NEW ORLEANS — The narrative changes so quickly in sports. Yesterday’s cuddly underdog becomes today’s dynasty and before long it’s hard to remember how the old order of things toppled. For decades, Clemson was one of those colorful football teams that would occasionally emerge from the crowded pile of Saturday afternoon highlights for a brief tour of the sun.
The Tigers have long had one of the coolest helmets in the game — bright orange, white tiger claws on both sides. They have long had one of the bucket-list home fields in all of sports, Memorial Stadium, far better known as “Death Valley.” College football pilgrims have long known one of the great one-day excursions, if you have the stamina, is to hit a noon game at Death Valley, then make the 127-mile trek west along I-26 and I-385 to Columbia for a night game at South Carolina’s Brice Stadium.
Back on Jan. 1, 1982, Clemson finished off a 12-0 season by beating Nebraska, 22-15 in the Orange Bowl. Perry Tuttle filled the cover of Sports Illustrated, the headline screamed “NO. 1!” and that was a feel-good story for a while, until it turned out there weren’t a lot of NCAA rules and regulations that coach Danny Ford and his staff hadn’t twisted and torn.
Then along came a coach named Dabo Swinney.
And suddenly Clemson — sleeping giant all these years — began to win, and win big, and win huge games, and it was a refreshing break from the usual blue bloods who elbowed their way into championship games. In January 2016, Swinney’s Tigers met up with the Alabama behemoth and lost 45-40. It was a nice story for the cute upstarts.
A year later, Clemson beat Alabama, 35-31, in one of the great college football games you’ll ever see. Last year, the Tigers did it again, this time humbling Alabama in a way that Alabama had almost never been humbled under Nick Saban. Now, they are back, defending champions, they have won 29 games in a row. When they take the field at the Superdome on Monday night, it will be 741 days since they last lost a football game.
The debutante has become the dominator.
“The last decade?” Swinney asked Sunday, when someone asked him to explain how Clemson could force its way into the team picture alongside the traditional college football powers: Alabama, Notre Dame, Ohio State, Texas. “Transformative. Is that a word? We’ve transformed Clemson, and the next decade is the Roaring ’20s, so I’m excited about that — I heard those were great. Hopefully we can relive those.”
On the other side of the field is another team that knows all about being a sleeping giant. For years, for decades, LSU had everything you could ever want to build a superpower: a litany of terrific coaches; a wealth of local talent, most of whom are handed purple and gold rattles and miniature footballs in the crib; and its own Death Valley — née Tiger Stadium — which has been one of the fiercest home-field advantages forever.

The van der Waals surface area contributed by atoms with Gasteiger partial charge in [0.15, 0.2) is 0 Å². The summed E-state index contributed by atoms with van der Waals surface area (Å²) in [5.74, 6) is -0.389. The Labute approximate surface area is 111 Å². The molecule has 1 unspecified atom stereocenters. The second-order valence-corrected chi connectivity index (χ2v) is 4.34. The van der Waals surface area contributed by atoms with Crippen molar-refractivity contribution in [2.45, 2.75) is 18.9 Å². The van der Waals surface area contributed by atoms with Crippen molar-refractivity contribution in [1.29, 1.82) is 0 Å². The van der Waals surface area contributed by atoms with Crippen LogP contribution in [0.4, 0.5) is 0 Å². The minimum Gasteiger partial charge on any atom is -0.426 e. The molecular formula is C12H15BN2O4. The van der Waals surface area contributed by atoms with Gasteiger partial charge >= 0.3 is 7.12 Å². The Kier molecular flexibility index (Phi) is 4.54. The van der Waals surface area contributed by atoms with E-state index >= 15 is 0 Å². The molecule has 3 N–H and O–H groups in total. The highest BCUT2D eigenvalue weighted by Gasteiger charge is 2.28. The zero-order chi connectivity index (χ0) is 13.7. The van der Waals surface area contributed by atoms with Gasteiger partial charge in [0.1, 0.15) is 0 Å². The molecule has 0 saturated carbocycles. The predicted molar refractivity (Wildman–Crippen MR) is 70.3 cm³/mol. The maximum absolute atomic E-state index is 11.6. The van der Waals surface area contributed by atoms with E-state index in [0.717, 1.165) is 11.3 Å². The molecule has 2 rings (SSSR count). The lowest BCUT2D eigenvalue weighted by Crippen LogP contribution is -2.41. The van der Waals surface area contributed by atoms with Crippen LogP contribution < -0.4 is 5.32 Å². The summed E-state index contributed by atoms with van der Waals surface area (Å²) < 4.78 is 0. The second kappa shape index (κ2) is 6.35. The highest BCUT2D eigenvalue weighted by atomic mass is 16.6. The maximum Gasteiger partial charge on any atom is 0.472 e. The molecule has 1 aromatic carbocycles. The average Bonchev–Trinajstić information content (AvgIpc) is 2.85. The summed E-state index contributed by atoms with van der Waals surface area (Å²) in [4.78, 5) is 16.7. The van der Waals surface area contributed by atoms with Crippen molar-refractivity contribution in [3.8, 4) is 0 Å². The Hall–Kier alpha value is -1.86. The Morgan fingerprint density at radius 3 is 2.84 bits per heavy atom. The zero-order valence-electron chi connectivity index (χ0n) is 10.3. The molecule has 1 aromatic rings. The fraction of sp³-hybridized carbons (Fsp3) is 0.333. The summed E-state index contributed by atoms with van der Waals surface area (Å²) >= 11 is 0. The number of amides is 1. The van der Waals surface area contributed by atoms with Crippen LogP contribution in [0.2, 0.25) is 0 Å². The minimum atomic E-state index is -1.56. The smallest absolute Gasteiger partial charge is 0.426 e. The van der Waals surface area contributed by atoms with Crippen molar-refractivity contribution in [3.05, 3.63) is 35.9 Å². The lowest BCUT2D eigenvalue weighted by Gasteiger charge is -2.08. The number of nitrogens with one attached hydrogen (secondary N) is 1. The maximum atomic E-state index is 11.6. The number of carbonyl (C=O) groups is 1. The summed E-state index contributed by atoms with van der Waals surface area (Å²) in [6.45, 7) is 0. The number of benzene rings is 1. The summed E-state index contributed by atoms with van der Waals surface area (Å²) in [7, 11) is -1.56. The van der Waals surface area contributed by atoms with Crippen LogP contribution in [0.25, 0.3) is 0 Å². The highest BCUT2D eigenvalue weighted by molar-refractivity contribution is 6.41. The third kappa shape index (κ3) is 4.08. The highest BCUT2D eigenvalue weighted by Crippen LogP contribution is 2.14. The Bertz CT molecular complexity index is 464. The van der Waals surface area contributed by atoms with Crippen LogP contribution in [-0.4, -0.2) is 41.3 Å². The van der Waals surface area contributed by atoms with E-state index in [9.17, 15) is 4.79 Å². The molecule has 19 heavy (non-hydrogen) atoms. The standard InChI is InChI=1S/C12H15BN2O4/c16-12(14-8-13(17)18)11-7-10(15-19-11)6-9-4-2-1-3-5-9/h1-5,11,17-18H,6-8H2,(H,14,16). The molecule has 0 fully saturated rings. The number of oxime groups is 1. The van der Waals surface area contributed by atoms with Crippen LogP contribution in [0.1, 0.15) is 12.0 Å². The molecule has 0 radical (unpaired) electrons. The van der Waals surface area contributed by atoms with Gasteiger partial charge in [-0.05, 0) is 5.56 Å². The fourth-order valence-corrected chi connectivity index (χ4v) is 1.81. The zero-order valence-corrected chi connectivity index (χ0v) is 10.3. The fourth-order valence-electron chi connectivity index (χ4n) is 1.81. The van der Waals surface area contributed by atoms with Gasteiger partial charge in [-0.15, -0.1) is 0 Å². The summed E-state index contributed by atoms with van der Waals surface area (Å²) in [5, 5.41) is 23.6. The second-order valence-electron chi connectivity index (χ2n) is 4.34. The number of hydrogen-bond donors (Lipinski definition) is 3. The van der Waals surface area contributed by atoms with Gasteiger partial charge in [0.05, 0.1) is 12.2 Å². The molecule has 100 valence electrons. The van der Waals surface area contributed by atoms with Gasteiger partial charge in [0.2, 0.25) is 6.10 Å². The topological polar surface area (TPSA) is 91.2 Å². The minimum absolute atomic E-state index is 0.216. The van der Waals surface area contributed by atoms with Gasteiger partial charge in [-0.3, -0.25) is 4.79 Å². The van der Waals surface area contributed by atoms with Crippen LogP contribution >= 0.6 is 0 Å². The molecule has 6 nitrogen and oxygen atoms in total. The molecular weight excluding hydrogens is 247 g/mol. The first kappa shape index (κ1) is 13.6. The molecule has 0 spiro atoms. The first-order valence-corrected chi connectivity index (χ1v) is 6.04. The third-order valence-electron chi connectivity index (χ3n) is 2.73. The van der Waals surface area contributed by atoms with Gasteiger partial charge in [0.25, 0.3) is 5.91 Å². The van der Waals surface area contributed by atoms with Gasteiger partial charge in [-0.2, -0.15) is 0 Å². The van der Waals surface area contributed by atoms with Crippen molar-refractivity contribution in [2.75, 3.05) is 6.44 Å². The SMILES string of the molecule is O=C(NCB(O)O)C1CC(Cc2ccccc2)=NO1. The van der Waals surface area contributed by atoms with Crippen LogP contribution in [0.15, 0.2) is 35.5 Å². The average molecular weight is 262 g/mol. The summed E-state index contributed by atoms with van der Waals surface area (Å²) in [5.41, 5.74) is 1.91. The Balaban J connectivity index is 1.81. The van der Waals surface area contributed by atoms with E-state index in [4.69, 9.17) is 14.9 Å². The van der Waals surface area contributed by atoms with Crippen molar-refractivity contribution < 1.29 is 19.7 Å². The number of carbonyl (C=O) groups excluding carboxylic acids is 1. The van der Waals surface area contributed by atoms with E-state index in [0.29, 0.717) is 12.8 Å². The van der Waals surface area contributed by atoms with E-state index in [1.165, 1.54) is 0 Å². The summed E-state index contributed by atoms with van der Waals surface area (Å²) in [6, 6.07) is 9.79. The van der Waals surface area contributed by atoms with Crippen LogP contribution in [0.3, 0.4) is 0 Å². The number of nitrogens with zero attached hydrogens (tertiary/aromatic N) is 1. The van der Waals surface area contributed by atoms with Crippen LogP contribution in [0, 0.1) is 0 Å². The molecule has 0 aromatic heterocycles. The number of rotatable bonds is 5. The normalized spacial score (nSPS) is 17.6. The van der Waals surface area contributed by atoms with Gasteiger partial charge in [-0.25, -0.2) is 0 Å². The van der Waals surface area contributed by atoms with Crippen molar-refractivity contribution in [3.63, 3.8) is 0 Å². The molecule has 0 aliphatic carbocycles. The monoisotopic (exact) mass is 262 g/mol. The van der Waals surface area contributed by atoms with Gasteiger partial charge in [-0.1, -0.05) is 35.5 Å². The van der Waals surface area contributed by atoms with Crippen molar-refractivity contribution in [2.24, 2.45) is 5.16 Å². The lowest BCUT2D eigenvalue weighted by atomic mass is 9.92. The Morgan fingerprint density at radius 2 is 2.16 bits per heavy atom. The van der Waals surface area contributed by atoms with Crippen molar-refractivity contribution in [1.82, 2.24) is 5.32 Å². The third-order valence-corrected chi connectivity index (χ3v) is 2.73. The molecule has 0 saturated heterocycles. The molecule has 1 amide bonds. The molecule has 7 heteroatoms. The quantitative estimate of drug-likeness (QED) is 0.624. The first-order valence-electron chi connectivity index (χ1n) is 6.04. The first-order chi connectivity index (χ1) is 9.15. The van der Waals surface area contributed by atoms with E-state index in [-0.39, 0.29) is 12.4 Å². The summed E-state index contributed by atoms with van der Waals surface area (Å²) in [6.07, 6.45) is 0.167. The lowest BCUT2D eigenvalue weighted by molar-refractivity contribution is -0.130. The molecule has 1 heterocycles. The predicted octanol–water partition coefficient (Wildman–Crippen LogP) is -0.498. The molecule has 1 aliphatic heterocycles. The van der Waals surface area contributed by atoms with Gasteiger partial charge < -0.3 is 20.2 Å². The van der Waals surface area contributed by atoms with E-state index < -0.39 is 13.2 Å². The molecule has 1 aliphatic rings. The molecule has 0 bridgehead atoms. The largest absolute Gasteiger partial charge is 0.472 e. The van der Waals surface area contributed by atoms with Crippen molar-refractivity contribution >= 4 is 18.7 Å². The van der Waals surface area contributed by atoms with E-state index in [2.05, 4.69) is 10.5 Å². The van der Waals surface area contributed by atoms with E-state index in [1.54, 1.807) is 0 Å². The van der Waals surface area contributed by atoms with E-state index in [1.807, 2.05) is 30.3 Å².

And yet, for the first 98 years of LSU’s football history, there was only one year in which these Tigers finished No. 1 — 1958, an 11-0 run under coach Paul Dietzel capped — as many LSU supporters have already duly noted — by a 7-0 win in the Sugar Bowl over — yep — Clemson. Funny thing: That isn’t the most famous LSU team. That was the next year, when they were No. 1 for eight straight weeks, when Billy Cannon won the Heisman Trophy capped by his forever punt return on Halloween night that beat Mississippi, 7-3.
But the Tigers lost the next week at Tennessee, and they weren’t heard from as national contenders for decades because of a familiar, and chronic problem:
Alabama, of course.
Bear Bryant arrived in Tuscaloosa in 1958, and for the next 25 years the road to the SEC — let alone No. 1 — rolled through there. Funny, then, that when LSU’s modern resurgence began in 2003 — a BCS title for Saban, followed four years later by one for Les Miles — it has been kept relatively in check by the fact that LSU not only shares a conference with Alabama but a division — the SEC West. In 2012, they also shared the BCS title game despite LSU having won the regular-season game. Bama — and Saban — won that one, 21-0.
So it is hard to measure just how much a fourth national championship would mean to LSU, which will have the advantage of a friendly crowd in the Dome and a mission to fulfill so many dreams for so many of its players.
“There’s a lot of things you can look at this game for motivation, and the only motivation we’ve used is to finish strong and focus on winning the game,” LSU’s Ed Orgeron said. “But those external motivations are there. These guys have always wanted to play in the Dome. Grant [Delpit, an LSU safety] is from New Orleans. His family was displaced from Katrina. All his family will be there. It will mean more to our guys that we’re playing here in New Orleans for the championship, no question.”
Tigers versus Tigers, combined 28-0, 60 minutes for a championship. Yeah. Let’s go.
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